5. Prioritisation 
  1. The relative priority of different questions or groups of questions is clear.
6. Uncertainty
  1. See 2.5 Unresolved issues below
7. Writing style
  1. Only one questions is asked per sentence
  2. Indented questions are used where follow-on questions can then be appropriate., once previous question is answered
  3. A mix of open and closed ended questions is used.
    1. Closed ended questions describe specific claims or hypotheses that need to be tested.
      1. All interventions have some testable claims
    2. Open ended questions are used where no specific expectations about what will be found, or where it is unadvisable to disclose those expectations before the beginning of an evaluation
      1. But where so, it can still be useful for those to be documented beforehand
[…others to be identified]

[Other content yet to be provided here]

2.5 Unresolved issues – your views please
  1. Uncertainty: For any given activity, people’s views may vary as to whether it has been effective or not (or how it rates on any other criteria of interest). If an evaluation does not have the time and resources to examine and test every claim they have to make choices as to which to focus on. Should they focus on claims that have a wide degree of support e.g. 95% of x people think it is true, or should they focus on claims that are more evenly disputed e.g where 50% think the claim is true and 50% who do not?
    1. These differences of opinion may be evenly scattered across different stakeholder groups, or they may be associated with particular stakeholder groups. Should more attention be paid to differences of opinion that are of the second kind, associated with identifiable stakeholder groups?
    2. PS: The whole idea of focusing on testing claims, versus just making open ended inquiries, is argued in detail here: Davies, R (2012) Evaluation questions: Managing agency, bias and scale
  2. Relevance. This is the first of the six DAC criteria. But I have my doubts about whether this is the best word to use. The first para that explains the concept says “The extent to which the intervention objectives and design respond to beneficiaries’,global, country, and partner/institution needs, policies, and priorities, and continue to do so if circumstances change.” [my emphasis added]. In short, I think it is how an activity fits with peoples/organisations preferences (expressed one way or another)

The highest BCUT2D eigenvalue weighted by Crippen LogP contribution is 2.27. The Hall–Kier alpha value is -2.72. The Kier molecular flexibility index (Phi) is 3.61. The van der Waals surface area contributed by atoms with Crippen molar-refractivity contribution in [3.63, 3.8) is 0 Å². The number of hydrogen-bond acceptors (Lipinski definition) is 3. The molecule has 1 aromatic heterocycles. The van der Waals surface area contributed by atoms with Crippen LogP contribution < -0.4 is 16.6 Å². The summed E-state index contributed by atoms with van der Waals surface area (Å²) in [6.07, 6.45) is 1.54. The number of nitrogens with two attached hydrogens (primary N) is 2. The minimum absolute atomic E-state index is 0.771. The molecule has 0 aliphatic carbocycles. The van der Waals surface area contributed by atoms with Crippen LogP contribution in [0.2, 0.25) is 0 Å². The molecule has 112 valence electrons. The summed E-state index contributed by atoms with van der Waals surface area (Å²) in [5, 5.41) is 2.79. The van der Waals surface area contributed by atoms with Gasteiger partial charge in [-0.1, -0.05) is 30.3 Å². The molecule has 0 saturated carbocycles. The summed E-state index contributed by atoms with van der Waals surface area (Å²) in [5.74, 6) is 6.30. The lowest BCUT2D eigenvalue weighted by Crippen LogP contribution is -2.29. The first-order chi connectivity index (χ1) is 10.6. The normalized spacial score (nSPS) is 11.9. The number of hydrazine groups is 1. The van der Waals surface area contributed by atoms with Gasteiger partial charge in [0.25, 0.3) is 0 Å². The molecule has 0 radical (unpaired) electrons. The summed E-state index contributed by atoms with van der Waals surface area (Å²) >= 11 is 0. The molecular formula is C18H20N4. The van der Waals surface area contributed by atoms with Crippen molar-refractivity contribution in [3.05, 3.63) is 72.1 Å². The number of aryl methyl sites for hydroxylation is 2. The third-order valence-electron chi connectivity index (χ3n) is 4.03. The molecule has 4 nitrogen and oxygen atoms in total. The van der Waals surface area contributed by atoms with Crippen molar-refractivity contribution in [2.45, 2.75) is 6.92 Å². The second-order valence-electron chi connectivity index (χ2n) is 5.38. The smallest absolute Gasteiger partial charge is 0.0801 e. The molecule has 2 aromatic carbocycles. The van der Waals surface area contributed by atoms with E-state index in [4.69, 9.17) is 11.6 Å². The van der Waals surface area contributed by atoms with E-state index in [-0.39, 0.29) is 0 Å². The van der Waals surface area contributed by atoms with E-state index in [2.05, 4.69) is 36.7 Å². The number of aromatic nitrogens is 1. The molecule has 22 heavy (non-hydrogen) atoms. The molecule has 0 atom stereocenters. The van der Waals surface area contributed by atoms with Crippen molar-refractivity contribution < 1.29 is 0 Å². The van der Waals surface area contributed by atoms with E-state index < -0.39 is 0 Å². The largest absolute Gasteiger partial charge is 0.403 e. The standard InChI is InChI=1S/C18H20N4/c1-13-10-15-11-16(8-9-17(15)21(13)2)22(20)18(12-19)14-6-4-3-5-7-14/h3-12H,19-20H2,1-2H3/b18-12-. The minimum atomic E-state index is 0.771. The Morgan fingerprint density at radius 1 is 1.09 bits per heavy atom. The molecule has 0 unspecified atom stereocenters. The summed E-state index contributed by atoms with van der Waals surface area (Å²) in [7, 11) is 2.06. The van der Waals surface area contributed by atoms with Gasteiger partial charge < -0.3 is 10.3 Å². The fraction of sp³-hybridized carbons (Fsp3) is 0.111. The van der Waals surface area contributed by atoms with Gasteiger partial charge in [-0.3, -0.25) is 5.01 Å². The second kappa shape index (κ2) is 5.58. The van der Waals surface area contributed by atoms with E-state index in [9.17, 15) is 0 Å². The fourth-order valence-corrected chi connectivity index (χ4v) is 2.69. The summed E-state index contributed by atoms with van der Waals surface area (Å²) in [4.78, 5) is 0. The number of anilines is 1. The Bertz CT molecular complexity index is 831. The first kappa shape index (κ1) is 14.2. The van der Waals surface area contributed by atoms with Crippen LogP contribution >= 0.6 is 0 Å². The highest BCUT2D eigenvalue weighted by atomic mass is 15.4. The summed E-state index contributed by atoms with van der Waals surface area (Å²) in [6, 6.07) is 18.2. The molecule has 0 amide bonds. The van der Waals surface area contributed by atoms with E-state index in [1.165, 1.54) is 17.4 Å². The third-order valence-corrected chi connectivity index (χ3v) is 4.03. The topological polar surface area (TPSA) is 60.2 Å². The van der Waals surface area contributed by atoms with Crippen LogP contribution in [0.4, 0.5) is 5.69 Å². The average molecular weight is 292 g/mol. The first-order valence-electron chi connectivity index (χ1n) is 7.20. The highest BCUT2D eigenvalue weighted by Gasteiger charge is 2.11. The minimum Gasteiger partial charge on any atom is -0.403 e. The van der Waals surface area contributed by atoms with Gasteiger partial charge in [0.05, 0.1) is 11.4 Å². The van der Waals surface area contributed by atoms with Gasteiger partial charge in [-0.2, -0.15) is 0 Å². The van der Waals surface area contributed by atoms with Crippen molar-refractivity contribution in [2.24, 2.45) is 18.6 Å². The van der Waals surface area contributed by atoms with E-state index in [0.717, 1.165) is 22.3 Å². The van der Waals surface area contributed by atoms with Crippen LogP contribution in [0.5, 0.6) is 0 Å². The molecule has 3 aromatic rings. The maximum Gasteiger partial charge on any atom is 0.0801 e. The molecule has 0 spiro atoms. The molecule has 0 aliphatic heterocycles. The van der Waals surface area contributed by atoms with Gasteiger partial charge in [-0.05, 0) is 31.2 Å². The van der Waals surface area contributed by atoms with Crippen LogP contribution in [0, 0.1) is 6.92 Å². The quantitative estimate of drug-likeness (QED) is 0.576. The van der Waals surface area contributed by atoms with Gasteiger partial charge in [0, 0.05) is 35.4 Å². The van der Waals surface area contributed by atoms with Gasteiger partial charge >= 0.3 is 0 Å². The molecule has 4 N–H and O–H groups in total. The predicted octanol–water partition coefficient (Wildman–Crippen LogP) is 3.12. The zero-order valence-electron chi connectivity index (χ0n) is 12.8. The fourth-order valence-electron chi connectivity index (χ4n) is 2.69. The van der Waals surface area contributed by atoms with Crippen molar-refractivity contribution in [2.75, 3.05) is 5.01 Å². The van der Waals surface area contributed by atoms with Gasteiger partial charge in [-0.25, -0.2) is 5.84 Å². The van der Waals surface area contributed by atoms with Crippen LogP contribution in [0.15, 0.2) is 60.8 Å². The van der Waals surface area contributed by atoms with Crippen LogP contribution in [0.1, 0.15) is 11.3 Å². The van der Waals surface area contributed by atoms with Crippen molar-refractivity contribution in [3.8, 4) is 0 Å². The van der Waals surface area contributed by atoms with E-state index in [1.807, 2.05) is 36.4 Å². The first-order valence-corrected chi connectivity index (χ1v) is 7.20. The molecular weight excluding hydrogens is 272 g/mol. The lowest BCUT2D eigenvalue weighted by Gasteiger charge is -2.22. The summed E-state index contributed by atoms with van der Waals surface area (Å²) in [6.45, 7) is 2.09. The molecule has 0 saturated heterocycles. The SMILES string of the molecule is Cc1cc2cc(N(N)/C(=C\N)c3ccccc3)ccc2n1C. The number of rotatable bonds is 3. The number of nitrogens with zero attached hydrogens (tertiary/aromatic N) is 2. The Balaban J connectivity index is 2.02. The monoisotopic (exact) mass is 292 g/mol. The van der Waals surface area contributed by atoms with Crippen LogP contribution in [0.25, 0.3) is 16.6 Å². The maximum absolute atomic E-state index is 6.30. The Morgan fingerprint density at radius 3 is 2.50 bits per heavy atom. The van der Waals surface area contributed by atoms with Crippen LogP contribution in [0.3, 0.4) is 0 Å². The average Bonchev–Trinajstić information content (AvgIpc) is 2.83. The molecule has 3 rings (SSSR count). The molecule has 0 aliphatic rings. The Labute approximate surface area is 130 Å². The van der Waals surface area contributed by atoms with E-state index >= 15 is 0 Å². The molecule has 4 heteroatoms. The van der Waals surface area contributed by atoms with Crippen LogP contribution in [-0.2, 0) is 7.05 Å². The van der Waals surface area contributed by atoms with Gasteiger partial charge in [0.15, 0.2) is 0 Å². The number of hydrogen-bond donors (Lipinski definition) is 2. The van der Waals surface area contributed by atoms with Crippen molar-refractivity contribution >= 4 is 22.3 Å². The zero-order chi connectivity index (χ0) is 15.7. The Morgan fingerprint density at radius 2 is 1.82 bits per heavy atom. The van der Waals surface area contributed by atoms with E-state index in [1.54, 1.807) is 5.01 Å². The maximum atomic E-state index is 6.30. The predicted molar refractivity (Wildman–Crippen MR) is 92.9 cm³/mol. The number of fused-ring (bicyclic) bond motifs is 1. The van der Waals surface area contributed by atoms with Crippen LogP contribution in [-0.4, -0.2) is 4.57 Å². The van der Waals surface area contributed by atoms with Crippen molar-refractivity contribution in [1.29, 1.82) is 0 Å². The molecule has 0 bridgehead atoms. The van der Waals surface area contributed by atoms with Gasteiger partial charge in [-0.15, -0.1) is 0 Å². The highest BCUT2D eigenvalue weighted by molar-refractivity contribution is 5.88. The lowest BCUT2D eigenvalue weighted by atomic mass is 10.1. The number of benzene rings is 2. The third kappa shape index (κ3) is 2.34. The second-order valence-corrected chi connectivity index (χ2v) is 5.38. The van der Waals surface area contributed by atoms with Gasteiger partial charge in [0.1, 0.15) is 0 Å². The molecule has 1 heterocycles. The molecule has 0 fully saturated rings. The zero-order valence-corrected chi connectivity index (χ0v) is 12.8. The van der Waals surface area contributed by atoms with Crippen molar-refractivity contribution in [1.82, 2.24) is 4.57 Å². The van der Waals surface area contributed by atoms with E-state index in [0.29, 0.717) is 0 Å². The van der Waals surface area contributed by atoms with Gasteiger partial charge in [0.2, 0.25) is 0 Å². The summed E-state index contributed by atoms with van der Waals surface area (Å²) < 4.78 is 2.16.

3. Valuative/Normative, or?: Not sure what the best summary term is to describe  questions “about peoples’ assessments of the value and significance of what happened” Any advice?
  4. EQ workflow: Does it make sense to think about using different types of evaluation questions at different stages of a workflow? For example, as suggested in Figure 1 below [ bearing in mind that in reality there are likely to be various feedback loops between these stages]:
Figure 1: A hypothetical workflow involving different kinds of evaluation questions
Figure 1: A hypothetical workflow involving different kinds of evaluation questions

Post script: Courtesy of Tom Aston, I found this other diagram that suggests that valuation might better come first, before description (but I am not persuaded)

Brown, M. E. L., & Dueñas, A. N. (2020). A Medical Science Educator’s Guide to Selecting a Research Paradigm: Building a Basis for Better Research. Medical Science Educator, 30(1), 545–553. https://doi.org/10.1007/s40670-019-00898-9
Figure2: From Brown, M. E. L., & Dueñas, A. N. (2020). A Medical Science Educator’s Guide to Selecting a Research Paradigm: Building a Basis for Better Research. Medical Science Educator, 30(1), 545–553. https://doi.org/10.1007/s40670-019-00898-9

3. Endnote: Where Evaluation Questions fit in with other considerations

Evaluation questions should not be thought about in isolation. This diagram below is taken from the Austrian government’s Guidance Document on Evaluability Assessments.  What stakeholders want to know needs to be may not always need to be answered, or can be answered. They need to fit, to some extent, with the Theory of Change (about what was intended), and with current and potential availability of data (about what can be known).